Eventually plastic breaks into tiny pieces called microplastics (less than 5 mm), which may interrupt the food chain in various ways across the archipelago of 572 islands with a coastline of around 1,900 kilometres.
In 2016, a survey of marine debris scattered on beaches of the Nicobar Islands found a substantial amount of microplastic ingestion in pelagic thresher sharks in the region. Here again, marine debris, particularly plastic, was traced back to foreign shores, namely China, Indonesia, Malaysia, Myanmar and Thailand, among others.
Much lower on the food web are zooplankton, an essential source of nutrition and energy to all fish.
In Port Blair, the islands’ state capital, last year scientists discovered microplastic fragments predominantly in the zooplankton community, demonstrating that plastics are all-pervasive in the Andamans, a prime biodiversity hotspot in India.
Pollution on the move
As plastic increasingly becomes a harmful pollutant in the Indian Ocean, the beaches of countries surrounding the Andaman and Nicobar Islands are, too, being littered.
According to a 2020 study led by the University of Western Australia (UWA), Bangladesh, Myanmar, India, Malaysia, Indonesia, Sri Lanka, Thailand, Pakistan and the Maldives are among the countries whose beaches receive plastic from the Bay of Bengal.
“The beaching probability depends on a lot of different factors: the wind and wave conditions at a specific time or place, as well as the type of beach or coastline. For example, plastics are more likely to become stuck and remain on rocky beaches or coastlines with mangroves than they are on sandy beaches,” said lead author Dr Mirjam Van Der Mheen, postdoctoral research assistant at the University of Western Australia Oceans Institute.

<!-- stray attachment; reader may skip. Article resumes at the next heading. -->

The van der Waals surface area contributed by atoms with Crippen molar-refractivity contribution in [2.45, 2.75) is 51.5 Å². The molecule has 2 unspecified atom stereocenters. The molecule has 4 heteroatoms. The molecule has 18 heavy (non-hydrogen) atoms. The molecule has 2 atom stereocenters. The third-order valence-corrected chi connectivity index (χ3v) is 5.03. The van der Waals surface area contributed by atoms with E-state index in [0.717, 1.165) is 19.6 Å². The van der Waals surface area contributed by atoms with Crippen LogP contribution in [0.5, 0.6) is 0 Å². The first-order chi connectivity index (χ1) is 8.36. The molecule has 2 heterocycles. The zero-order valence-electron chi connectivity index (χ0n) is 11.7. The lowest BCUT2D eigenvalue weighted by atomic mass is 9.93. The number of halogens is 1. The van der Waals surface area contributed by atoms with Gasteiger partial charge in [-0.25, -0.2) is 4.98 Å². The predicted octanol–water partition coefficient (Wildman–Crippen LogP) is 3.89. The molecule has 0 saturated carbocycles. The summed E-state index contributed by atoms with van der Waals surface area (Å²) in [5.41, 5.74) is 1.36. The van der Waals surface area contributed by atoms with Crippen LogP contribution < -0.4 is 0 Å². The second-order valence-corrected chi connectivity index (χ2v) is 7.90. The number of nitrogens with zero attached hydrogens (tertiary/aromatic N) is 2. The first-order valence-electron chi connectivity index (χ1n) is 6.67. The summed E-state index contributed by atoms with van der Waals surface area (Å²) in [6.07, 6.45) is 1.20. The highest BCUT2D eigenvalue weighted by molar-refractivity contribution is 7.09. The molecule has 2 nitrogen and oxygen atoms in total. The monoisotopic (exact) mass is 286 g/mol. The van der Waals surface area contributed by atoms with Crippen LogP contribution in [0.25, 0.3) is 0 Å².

According to researchers at the UWA, the monsoon season that affects the climate of the Indian Ocean might influence ‘beaching patterns’ of materials.
Their experiment found an ongoing back and forth of experimental particles between two marginal seas joining the Indian ocean: the Arabian Sea in the northwest and Bay of Bengal in the northeastern Indian Ocean.
During the monsoon season, the Northeast Monsoon Current pushes particles towards the Arabian sea and in turn, the Southwest Monsoon Current transports particles back to the Bay of Bengal. Regardless, particles are present throughout the year in the Bay of Bengal due to large rotating ocean currents, also called gyres, the study said.
Consequently, projections of a 2021 study, also by the UWA, further suggest that garbage is being trapped in the Bay of Bengal. However, more measurements in the area would be needed to confirm this with certainty.
”Floating plastic waste accumulates in the subtropical garbage patch of the Pacific Ocean because of converging and downwelling ocean currents. In the Bay of Bengal, there is no such mechanism that accumulates plastics”, the scientist said.